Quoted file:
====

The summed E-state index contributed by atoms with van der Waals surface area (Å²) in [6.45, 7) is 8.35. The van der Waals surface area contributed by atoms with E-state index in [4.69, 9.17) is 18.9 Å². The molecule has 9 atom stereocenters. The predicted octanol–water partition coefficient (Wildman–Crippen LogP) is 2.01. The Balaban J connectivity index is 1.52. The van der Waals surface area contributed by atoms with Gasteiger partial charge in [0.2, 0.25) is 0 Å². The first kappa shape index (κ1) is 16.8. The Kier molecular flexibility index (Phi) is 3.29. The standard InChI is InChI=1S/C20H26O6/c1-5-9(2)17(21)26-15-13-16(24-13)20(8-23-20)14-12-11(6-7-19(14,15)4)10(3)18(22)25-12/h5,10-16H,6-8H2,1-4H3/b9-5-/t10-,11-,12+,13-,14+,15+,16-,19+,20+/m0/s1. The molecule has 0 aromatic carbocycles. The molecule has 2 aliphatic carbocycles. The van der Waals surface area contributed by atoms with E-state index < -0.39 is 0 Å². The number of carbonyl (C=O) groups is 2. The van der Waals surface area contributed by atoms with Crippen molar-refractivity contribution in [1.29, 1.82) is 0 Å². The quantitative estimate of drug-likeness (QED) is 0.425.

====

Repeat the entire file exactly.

The summed E-state index contributed by atoms with van der Waals surface area (Å²) in [6.45, 7) is 8.35. The van der Waals surface area contributed by atoms with E-state index in [4.69, 9.17) is 18.9 Å². The molecule has 9 atom stereocenters. The predicted octanol–water partition coefficient (Wildman–Crippen LogP) is 2.01. The Balaban J connectivity index is 1.52. The van der Waals surface area contributed by atoms with Gasteiger partial charge in [0.2, 0.25) is 0 Å². The first kappa shape index (κ1) is 16.8. The Kier molecular flexibility index (Phi) is 3.29. The standard InChI is InChI=1S/C20H26O6/c1-5-9(2)17(21)26-15-13-16(24-13)20(8-23-20)14-12-11(6-7-19(14,15)4)10(3)18(22)25-12/h5,10-16H,6-8H2,1-4H3/b9-5-/t10-,11-,12+,13-,14+,15+,16-,19+,20+/m0/s1. The molecule has 0 aromatic carbocycles. The molecule has 2 aliphatic carbocycles. The van der Waals surface area contributed by atoms with E-state index < -0.39 is 0 Å². The number of carbonyl (C=O) groups is 2. The van der Waals surface area contributed by atoms with Crippen molar-refractivity contribution in [1.29, 1.82) is 0 Å². The quantitative estimate of drug-likeness (QED) is 0.425.